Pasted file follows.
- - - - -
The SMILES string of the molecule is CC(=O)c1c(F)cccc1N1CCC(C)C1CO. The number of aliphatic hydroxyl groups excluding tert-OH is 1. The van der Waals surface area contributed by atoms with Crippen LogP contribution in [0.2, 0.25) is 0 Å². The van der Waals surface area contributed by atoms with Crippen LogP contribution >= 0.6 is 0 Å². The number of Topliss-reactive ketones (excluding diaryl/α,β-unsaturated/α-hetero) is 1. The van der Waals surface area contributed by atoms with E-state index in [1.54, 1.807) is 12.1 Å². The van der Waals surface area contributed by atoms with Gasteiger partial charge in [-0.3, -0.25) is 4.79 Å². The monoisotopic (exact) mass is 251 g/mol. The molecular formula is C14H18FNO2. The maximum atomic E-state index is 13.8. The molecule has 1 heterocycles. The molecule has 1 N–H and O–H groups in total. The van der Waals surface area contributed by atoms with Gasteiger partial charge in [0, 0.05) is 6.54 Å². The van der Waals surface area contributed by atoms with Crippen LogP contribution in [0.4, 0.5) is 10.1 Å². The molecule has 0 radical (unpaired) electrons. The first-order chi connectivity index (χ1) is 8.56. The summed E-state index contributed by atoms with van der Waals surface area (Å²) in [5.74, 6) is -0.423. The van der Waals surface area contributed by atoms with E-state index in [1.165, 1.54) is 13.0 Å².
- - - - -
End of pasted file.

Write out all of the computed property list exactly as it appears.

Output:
The SMILES string of the molecule is CC(=O)c1c(F)cccc1N1CCC(C)C1CO. The number of aliphatic hydroxyl groups excluding tert-OH is 1. The van der Waals surface area contributed by atoms with Crippen LogP contribution in [0.2, 0.25) is 0 Å². The van der Waals surface area contributed by atoms with Crippen LogP contribution >= 0.6 is 0 Å². The number of Topliss-reactive ketones (excluding diaryl/α,β-unsaturated/α-hetero) is 1. The van der Waals surface area contributed by atoms with E-state index in [1.54, 1.807) is 12.1 Å². The van der Waals surface area contributed by atoms with Gasteiger partial charge in [-0.3, -0.25) is 4.79 Å². The monoisotopic (exact) mass is 251 g/mol. The molecular formula is C14H18FNO2. The maximum atomic E-state index is 13.8. The molecule has 1 heterocycles. The molecule has 1 N–H and O–H groups in total. The van der Waals surface area contributed by atoms with Gasteiger partial charge in [0, 0.05) is 6.54 Å². The van der Waals surface area contributed by atoms with Crippen LogP contribution in [0.4, 0.5) is 10.1 Å². The molecule has 0 radical (unpaired) electrons. The first-order chi connectivity index (χ1) is 8.56. The summed E-state index contributed by atoms with van der Waals surface area (Å²) in [5.74, 6) is -0.423. The van der Waals surface area contributed by atoms with E-state index in [1.165, 1.54) is 13.0 Å².